Since 2017, 49 homeowners have asked the city for permission to elevate their homes. Almost all have been approved or are under consideration by the Board of Architectural Review, according to the city's planning department.
Elevating houses is "an ebb-and-flow thing," according to Mike Brovont, sales manager at Pennsylvania-based Wolff Movers. That's the same company that oversaw the lifting of Peery's house and a dozen or so others over the past few years in the Charleston area.
"Any time you have a major event … you will have a big spike and then it drops off a couple of years after that," Brovont said.
He couldn't speak to the effect on home prices by elevating a house, but he said the lift comes with other positives.
"The value that I hear from the client is that they no longer have to worry when a flood comes through," Brovont said. "Also, flood insurance can drop, too, when you get out of a flood plain."
Elevating her home wasn't on Peery's radar at all when she bought her place on Council Street, in the swank South of Broad section of Charleston. She was well aware of Charleston's water woes, coming from another neighborhood where flooding was an issue, so she made sure to check the history on the Council Street home.
The house had not flooded during the thousand-year event in 2015, but she knew it had taken on water during Hurricane Hugo in 1989. It had a small claim with Hurricane Matthew in 2016, but she saw no sign water had made its way into the house.
"We thought we would be all right," Peery said.
Peery bought the two-story, 4,000-square-foot house in April 2017 for just over $1 million and promptly began to strip out the insides for a makeover.
Then, in September of that year, Hurricane Irma swept in a 10-foot tide, its winds pounding waves over The Battery sea wall and sending water coursing through the historic district.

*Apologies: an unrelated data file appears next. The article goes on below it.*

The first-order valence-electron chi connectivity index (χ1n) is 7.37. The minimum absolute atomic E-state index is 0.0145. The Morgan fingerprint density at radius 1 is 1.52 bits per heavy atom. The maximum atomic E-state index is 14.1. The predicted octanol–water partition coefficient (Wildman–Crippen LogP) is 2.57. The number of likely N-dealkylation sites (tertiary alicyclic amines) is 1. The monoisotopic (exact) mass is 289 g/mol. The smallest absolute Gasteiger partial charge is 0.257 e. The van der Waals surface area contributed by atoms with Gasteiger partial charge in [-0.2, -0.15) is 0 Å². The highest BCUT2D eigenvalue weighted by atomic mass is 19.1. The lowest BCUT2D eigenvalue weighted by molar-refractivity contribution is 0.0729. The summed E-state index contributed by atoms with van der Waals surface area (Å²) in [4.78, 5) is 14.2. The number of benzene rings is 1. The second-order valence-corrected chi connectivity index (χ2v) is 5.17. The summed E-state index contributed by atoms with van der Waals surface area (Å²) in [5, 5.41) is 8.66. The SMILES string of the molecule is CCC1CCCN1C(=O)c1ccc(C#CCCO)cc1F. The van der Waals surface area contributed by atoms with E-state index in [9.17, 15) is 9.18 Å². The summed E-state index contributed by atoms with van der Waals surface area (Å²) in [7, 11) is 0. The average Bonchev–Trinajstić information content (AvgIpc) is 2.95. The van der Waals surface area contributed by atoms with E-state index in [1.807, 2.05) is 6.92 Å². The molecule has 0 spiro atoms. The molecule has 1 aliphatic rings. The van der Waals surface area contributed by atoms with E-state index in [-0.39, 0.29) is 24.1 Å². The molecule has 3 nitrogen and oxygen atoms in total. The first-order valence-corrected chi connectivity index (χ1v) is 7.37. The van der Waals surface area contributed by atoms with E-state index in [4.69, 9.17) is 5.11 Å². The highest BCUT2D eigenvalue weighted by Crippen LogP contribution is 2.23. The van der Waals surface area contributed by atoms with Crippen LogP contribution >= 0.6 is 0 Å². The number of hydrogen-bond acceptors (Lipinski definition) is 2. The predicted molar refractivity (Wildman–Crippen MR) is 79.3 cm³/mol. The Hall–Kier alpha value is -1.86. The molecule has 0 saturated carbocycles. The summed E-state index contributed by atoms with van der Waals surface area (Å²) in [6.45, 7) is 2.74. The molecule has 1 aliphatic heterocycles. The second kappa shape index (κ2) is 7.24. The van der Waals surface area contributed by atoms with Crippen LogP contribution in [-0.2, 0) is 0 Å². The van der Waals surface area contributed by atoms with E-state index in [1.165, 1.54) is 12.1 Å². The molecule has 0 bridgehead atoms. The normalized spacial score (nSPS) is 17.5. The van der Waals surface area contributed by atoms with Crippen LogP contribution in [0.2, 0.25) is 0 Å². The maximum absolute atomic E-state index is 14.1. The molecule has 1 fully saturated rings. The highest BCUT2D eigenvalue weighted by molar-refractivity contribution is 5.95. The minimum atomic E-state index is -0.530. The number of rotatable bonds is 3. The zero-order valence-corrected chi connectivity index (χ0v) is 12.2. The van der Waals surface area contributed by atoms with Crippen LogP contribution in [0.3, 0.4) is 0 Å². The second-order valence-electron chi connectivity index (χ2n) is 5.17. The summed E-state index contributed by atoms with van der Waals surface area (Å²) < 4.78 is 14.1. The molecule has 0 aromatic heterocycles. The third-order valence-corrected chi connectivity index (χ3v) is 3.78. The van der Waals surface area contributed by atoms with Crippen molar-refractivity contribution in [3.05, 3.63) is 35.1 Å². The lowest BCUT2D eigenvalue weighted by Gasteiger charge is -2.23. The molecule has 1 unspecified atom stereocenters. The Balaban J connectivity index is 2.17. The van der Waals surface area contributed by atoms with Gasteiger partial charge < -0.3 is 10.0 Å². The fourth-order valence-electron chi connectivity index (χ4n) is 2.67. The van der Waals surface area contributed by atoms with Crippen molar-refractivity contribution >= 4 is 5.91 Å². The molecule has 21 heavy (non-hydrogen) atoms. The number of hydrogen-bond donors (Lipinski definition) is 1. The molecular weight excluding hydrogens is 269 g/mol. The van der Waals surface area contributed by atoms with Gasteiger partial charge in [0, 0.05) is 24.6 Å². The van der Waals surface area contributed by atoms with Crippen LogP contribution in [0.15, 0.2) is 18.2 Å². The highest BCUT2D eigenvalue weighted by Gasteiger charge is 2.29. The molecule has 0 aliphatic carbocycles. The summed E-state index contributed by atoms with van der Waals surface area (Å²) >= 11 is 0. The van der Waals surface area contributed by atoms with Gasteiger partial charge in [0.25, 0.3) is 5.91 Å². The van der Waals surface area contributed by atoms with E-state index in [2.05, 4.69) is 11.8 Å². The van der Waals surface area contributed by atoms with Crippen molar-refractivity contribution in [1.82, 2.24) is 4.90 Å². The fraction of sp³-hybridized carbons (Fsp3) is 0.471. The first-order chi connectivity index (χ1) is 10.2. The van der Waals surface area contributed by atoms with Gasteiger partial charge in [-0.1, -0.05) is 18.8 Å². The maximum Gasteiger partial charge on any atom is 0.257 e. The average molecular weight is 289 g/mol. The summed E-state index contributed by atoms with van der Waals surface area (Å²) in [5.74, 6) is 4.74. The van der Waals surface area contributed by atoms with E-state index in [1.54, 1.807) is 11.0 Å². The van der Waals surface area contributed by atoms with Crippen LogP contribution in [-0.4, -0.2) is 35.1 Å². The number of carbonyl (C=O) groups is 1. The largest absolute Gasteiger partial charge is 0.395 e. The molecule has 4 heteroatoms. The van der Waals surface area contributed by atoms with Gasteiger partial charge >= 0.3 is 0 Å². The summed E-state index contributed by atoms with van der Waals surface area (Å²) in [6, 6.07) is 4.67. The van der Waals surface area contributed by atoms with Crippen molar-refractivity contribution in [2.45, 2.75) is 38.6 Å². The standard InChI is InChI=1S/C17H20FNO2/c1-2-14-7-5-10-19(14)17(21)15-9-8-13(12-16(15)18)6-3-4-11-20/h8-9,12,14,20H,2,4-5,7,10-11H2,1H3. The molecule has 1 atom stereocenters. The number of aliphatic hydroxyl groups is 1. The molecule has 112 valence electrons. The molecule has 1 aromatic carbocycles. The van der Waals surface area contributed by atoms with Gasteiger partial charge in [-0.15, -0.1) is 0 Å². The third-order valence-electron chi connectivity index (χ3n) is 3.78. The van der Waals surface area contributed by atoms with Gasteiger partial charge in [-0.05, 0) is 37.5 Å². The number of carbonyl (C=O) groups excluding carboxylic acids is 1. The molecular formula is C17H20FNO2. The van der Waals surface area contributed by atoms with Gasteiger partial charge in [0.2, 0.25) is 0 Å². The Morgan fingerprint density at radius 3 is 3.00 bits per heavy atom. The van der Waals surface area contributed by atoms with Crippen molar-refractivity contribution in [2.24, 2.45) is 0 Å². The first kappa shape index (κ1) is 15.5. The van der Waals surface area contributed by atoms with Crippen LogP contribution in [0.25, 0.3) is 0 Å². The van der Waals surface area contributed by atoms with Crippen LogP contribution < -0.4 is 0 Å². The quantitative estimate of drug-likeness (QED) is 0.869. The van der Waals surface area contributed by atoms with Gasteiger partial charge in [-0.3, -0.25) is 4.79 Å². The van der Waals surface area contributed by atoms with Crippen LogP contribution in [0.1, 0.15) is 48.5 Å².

Peery walked into her recently purchased street-level house after the punishing storm to find debris scattered across the floor and a water line about 6 inches up the walls.
"Everything else had been removed, but the appliances were still there," she said. "They were ruined and had to be replaced along with the cabinets."
At that point, she had to make a decision.
With the house already under renovation, she decided to forge ahead with raising the structure.
Now, after nearly $450,000, including $30,000 from the Federal Emergency Management Agency, the house is 7 feet off the ground.
After several months, she installed a driveway, a patio and a brick wall separating the front yard from the backyard.
"Even without plants, it looks a million times better than before," Peery said.
Peery hasn't had her house reappraised since she raised it, but she believes it has raised the value.
"Whether it's increased the value beyond the expense, I don't know," she said. "But my flood insurance premium has come way down."
Peery hasn't seen any flooding in front of her new house during recent heavy downpours or above-normal high tides. But having the first floor of her house 7 feet off the ground gives her peace of mind when it rains hard.
"Now, I can enjoy a rainstorm without worrying so much," Peery said. "I can stay home and drink a cup of hot chocolate or read a good book if it's a rainy day."